Working with Indie Bookstores: What Writers Should Know

Working with Indie Bookstores: What Writers Should Know

“Indie” or independent bookstores are one of the ways to get your work published and onto shelves. They are not part of a large chain. Indie bookstores are small businesses owned by people local to the community, and often occupy a “niche” or some other specialty. For new authors, this can be a more realistic option than a large chain. Large chains tend to look for books that will sell well by default. If your book is not a guaranteed best seller, it’s often difficult to work your way in. Indie bookstores offer diverse reading experiences, ones that you may not be able to find in commercial stores. This means that if your book fits a certain niche, it may find success on the shelves of an indie bookstore. Here’s what authors looking to work with bookstores need to know.

Know Which Stores Are a Good Fit

 Indie bookstores often occupy a certain niche or theme, with titles that match a certain subject. It’s important to know what bookstores match with your work. 

Bookstores may specialize in:

  • Travel
  • Children’s books
  • Cookbooks
  • Minority writing (LGBT, cultural identity, etc) 

Scouting out a specific bookstore is recommended. By observing the store, you can see how it’s organized, how books are marketed, and more. If your book fits in with a section that gets a lot of traffic, it may be a good fit. Additionally, getting to know the staff may be helpful in getting your book on shelves. You will make connections that can give you a headstart in putting your book out there.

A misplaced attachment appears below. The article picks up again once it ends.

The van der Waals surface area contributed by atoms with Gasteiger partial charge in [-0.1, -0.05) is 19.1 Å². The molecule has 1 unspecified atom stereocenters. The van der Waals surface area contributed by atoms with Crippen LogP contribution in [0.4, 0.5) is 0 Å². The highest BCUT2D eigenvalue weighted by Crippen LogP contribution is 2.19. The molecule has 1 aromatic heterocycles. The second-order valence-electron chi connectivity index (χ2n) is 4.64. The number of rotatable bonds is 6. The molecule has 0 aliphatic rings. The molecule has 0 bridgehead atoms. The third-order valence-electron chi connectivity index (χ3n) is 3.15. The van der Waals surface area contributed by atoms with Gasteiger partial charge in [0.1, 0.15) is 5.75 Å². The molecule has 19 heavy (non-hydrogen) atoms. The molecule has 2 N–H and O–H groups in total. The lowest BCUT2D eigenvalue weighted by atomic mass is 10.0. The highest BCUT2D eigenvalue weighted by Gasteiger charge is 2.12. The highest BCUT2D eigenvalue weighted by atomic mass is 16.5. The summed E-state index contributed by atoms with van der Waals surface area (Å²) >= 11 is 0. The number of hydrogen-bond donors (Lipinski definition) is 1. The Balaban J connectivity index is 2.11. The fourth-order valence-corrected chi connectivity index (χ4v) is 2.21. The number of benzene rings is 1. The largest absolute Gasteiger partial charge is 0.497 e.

Be Ready to Pitch Your Book

Contacting the book buyer usually only takes one phone call. Ask for the store’s book buyer, and be ready to potentially organize a time to meet, whether over phone call or in person. 

Have a brief summary and pitch of your book ready to go, whether written down on paper or mentally. This type of summary is often referred to as an “elevator pitch”. Imagine it this way: you’re in an elevator with a potential employer, or someone who could be interested in your idea. You need to give them a rundown in 3 to 5 minutes, without getting sloppy. This resource from the Corporate Finance Institute gives more resources on how to create one. It’s also a good idea to have more details to give, if you’re asked. Be respectful and patient. Think of it as any formal interview. Be friendly and willing to listen.

Playing Up the Local Angle

While being a local author does not immediately guarantee a spot on your nearby bookstore’s shelves, it can definitely be played up. People who are interested in what their “neighbors” are writing may want to support their local scene.

Some bookstores also have local interest sections, featuring topics and writers from the area. This is another reason that scouting out bookstores can prove useful. Make sure to check if your local bookstore has a place to promote the work of authors in your area.

Things to Avoid

Mentions of Amazon are generally looked down upon, as the indie bookstore does not benefit from any of those sales. Amazon is one of their biggest competitors.  Instead of marketing your book as sold on Amazon, change the wording to “where books are sold”. This simple change can help you avoid the ire of the indie bookstore you are working with.

In the same vein, don’t cite Amazon sales as a mark of success for your book. Those sales aren’t helping any indie bookstores, and only provide a different way to buy your book that takes money out of their pockets.

Indie Bookstores: In Conclusion

Indie bookstores can help an author promote their work in the local scene. They remain a great option for writers looking to get their books onto shelves, and out into the world, especially for those who fit a niche or certain topic. Try getting in touch with your local indie bookstores, and have a pitch and plan ready to go. You may just find yourself on the shelves.

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